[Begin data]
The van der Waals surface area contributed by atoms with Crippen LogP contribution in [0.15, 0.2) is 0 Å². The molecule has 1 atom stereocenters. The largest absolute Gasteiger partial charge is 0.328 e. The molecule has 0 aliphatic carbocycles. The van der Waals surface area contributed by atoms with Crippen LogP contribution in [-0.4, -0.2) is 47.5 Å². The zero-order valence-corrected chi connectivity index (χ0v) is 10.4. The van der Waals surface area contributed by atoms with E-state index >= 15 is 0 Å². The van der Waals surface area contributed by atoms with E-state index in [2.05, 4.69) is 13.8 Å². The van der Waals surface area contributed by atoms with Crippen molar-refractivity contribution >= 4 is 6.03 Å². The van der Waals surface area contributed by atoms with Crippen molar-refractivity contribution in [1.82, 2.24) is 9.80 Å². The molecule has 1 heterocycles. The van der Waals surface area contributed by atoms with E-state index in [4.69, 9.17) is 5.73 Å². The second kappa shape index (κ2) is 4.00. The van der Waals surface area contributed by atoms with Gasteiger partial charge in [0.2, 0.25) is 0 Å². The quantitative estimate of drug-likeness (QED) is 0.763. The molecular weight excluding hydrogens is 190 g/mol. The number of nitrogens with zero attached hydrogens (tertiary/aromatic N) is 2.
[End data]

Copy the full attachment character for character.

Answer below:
The van der Waals surface area contributed by atoms with Crippen LogP contribution in [0.15, 0.2) is 0 Å². The molecule has 1 atom stereocenters. The largest absolute Gasteiger partial charge is 0.328 e. The molecule has 0 aliphatic carbocycles. The van der Waals surface area contributed by atoms with Crippen LogP contribution in [-0.4, -0.2) is 47.5 Å². The zero-order valence-corrected chi connectivity index (χ0v) is 10.4. The van der Waals surface area contributed by atoms with E-state index >= 15 is 0 Å². The van der Waals surface area contributed by atoms with E-state index in [2.05, 4.69) is 13.8 Å². The van der Waals surface area contributed by atoms with Crippen molar-refractivity contribution >= 4 is 6.03 Å². The van der Waals surface area contributed by atoms with Crippen molar-refractivity contribution in [1.82, 2.24) is 9.80 Å². The molecule has 1 heterocycles. The van der Waals surface area contributed by atoms with E-state index in [4.69, 9.17) is 5.73 Å². The second kappa shape index (κ2) is 4.00. The van der Waals surface area contributed by atoms with Gasteiger partial charge in [0.2, 0.25) is 0 Å². The quantitative estimate of drug-likeness (QED) is 0.763. The molecular weight excluding hydrogens is 190 g/mol. The number of nitrogens with zero attached hydrogens (tertiary/aromatic N) is 2.